The Supreme Court will soon decide how far someone is allowed to go in encouraging illegal immigration.
The justices this month agreed to hear a case involving a man who bilked hundreds of illegal immigrants by promising them a pathway to legal status through adult adoption — something the government has never allowed.
Helaman Hansen was convicted of mail and wire fraud, but an appeals court overturned convictions of inducing illegal immigrants to come to or remain in the U.S. The judges ruled that the statute on inducing illegal immigration outlawed so much legitimate speech that it violated the First Amendment.
The Biden administration appealed to the Supreme Court, saying the government “regularly relies” on this part of the law to target migrant smugglers. Without it, the administration said, authorities would struggle to prosecute some bad actors.
“Unless this Court intervenes now and resolves the question presented, the decision below will continue to be a substantial impediment to the nationwide administration of the immigration laws,” Solicitor General Elizabeth Prelogar told the justices.
The case comes to the justices as the border crisis spirals out of control and as the Biden administration searches for answers that don’t involve the tough policies of its predecessor.
Hansen lured at least 471 people, whom he charged up to $10,000 each for his bogus adult adoption scheme. An FBI analyst figured his outfit made more than $1.8 million.
He admitted to agents that nobody had earned citizenship through his scam and acknowledged that adult adoption is not a pathway to legal status.
He was sentenced to 20 years in prison for the wire and mail fraud convictions and 10 years for the inducement convictions, all to run concurrently.
The 9th U.S. Circuit Court of Appeals ruled that the fraud convictions were solid but overturned the inducement convictions. The court said the smuggling law that snared Hansen was so broad that it would make normal First Amendment speech illegal.
Judge Ronald M. Gould said telling an illegal immigrant about available services, or telling visitors it’s no big deal to stay beyond their visa expiration date, could each invite prosecution under the law.
“For example, the plain language of subsection (iv) covers knowingly telling an undocumented immigrant ‘I encourage you to reside in the United States.’ Such a statement is protected by the First Amendment,” Judge Gould wrote.
He said another section of the same law makes aiding and abetting smuggling illegal, and it remains on the books for prosecutors to use even without the inducing law.
The case is a rarity for the odd coalition it has fostered. It puts the Biden administration on the same side as groups that want stricter immigration enforcement.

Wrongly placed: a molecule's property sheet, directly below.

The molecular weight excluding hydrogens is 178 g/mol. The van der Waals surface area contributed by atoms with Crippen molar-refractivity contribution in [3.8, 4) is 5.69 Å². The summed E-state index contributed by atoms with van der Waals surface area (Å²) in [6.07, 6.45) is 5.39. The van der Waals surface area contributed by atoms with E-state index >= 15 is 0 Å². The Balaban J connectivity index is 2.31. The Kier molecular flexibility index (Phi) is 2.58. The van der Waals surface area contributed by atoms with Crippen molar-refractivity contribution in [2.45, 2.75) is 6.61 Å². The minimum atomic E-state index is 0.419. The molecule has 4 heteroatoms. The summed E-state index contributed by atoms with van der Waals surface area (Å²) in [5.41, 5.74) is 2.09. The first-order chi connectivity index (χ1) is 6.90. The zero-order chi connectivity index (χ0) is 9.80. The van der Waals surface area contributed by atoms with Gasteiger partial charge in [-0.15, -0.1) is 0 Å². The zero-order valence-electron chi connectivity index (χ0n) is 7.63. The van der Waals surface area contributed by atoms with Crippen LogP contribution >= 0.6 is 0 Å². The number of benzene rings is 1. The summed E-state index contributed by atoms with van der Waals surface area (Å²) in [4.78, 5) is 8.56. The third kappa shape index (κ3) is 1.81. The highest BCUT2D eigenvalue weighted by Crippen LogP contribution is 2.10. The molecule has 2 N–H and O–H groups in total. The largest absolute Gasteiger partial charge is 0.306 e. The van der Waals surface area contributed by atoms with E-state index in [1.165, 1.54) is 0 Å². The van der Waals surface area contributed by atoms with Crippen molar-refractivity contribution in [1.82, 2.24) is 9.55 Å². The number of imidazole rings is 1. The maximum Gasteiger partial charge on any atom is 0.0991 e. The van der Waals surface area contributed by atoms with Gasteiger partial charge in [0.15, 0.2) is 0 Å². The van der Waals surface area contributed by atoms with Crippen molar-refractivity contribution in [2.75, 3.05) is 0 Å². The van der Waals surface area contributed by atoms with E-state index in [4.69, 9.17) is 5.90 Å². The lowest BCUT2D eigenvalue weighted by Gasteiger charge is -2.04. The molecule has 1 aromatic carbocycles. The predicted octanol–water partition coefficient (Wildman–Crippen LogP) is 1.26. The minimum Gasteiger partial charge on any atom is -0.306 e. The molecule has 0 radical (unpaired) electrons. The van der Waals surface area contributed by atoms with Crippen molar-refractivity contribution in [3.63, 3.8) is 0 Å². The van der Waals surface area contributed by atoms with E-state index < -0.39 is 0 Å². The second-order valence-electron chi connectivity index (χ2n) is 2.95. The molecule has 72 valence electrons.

Matt O’Brien, director of investigations at the Immigration Reform Law Institute, said it’s hard to figure out how the justices will rule, particularly because it involves free speech issues that the court takes seriously.
He said the court should be able to draw a line between normal advocacy and criminal inducement.
If the justices rule in favor of Hansen, though, he predicted that “every crooked ‘notario,’ immigration consultant and alien smuggler is going to claim they’re a First Amendment free speech advocate and it will become impossible to prosecute people who exploit illegals for profit.”
Republican-led states filed a brief in the case backing the Biden administration. If the federal smuggling law is deemed overbroad, the states argued, it would threaten criminal laws in all 50 states that cover inducement to commit illegal activity.
That includes laws on bribery, witness tampering, crimes against children and encouraging prostitution.
Led by Arizona Attorney General Mark Brnovich, the states said the words “induce” and “encourage” have particular meanings that most courts have been able to grapple with as legal terms of art, rather than the broader, everyday meaning that the 9th Circuit injected into its reading.
“States have a vital interest in enforcing these criminal statutes to protect victims of this conduct and the Ninth Circuit’s conclusion that the terms ‘encourage’ or ‘induce’ are unconstitutionally overbroad based on hypothetical situations risks grave harm,” the Republican-led states argued.
Hansen’s attorneys urged the high court not to hear the case. They said it was a poor test of the big First Amendment issues because of the way the government is arguing the matter.
They said the Justice Department’s stance is tied specifically to Hansen’s inducement for financial gain.
The American Civil Liberties Union weighed in on Hansen’s behalf in the appeals court, saying advocating for the violation of law falls squarely under First Amendment protections.
“If the government may criminalize encouragement of violations of immigration laws, so too may the government criminalize encouragement of civil disobedience in these other contexts, eradicating an irreplaceable form of protest speech and powerful tool for social change,” ACLU lawyer Cecillia D. Wang argued.
The Supreme Court announced on Dec. 9 that it would take the case. That means at least four of the nine justices thought the issue deserved a hearing.
No date has been set for oral arguments.
The case is U.S. v. Hansen.